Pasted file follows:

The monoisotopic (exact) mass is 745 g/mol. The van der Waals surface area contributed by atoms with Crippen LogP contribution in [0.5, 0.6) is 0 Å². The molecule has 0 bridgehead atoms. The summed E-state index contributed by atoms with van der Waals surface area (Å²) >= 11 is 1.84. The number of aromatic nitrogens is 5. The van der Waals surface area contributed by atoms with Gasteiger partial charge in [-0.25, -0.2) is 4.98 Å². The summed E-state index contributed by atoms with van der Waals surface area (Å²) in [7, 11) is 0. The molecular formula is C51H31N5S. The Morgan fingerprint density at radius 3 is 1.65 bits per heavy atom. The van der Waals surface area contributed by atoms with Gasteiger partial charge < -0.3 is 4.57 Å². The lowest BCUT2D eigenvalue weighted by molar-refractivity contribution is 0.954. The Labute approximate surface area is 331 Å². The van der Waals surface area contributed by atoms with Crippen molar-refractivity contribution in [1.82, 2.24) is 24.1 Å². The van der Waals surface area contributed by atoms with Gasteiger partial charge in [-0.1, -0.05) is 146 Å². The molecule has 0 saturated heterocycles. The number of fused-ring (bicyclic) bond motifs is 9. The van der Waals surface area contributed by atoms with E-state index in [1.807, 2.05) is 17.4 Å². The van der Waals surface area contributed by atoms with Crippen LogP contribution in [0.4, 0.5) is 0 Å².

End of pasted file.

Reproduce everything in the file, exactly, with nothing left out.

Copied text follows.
The monoisotopic (exact) mass is 745 g/mol. The van der Waals surface area contributed by atoms with Crippen LogP contribution in [0.5, 0.6) is 0 Å². The molecule has 0 bridgehead atoms. The summed E-state index contributed by atoms with van der Waals surface area (Å²) >= 11 is 1.84. The number of aromatic nitrogens is 5. The van der Waals surface area contributed by atoms with Gasteiger partial charge in [-0.25, -0.2) is 4.98 Å². The summed E-state index contributed by atoms with van der Waals surface area (Å²) in [7, 11) is 0. The molecular formula is C51H31N5S. The Morgan fingerprint density at radius 3 is 1.65 bits per heavy atom. The van der Waals surface area contributed by atoms with Gasteiger partial charge < -0.3 is 4.57 Å². The lowest BCUT2D eigenvalue weighted by molar-refractivity contribution is 0.954. The Labute approximate surface area is 331 Å². The van der Waals surface area contributed by atoms with Crippen molar-refractivity contribution in [1.82, 2.24) is 24.1 Å². The van der Waals surface area contributed by atoms with Gasteiger partial charge in [-0.1, -0.05) is 146 Å². The molecule has 0 saturated heterocycles. The number of fused-ring (bicyclic) bond motifs is 9. The van der Waals surface area contributed by atoms with E-state index in [1.807, 2.05) is 17.4 Å². The van der Waals surface area contributed by atoms with Crippen LogP contribution in [0.4, 0.5) is 0 Å².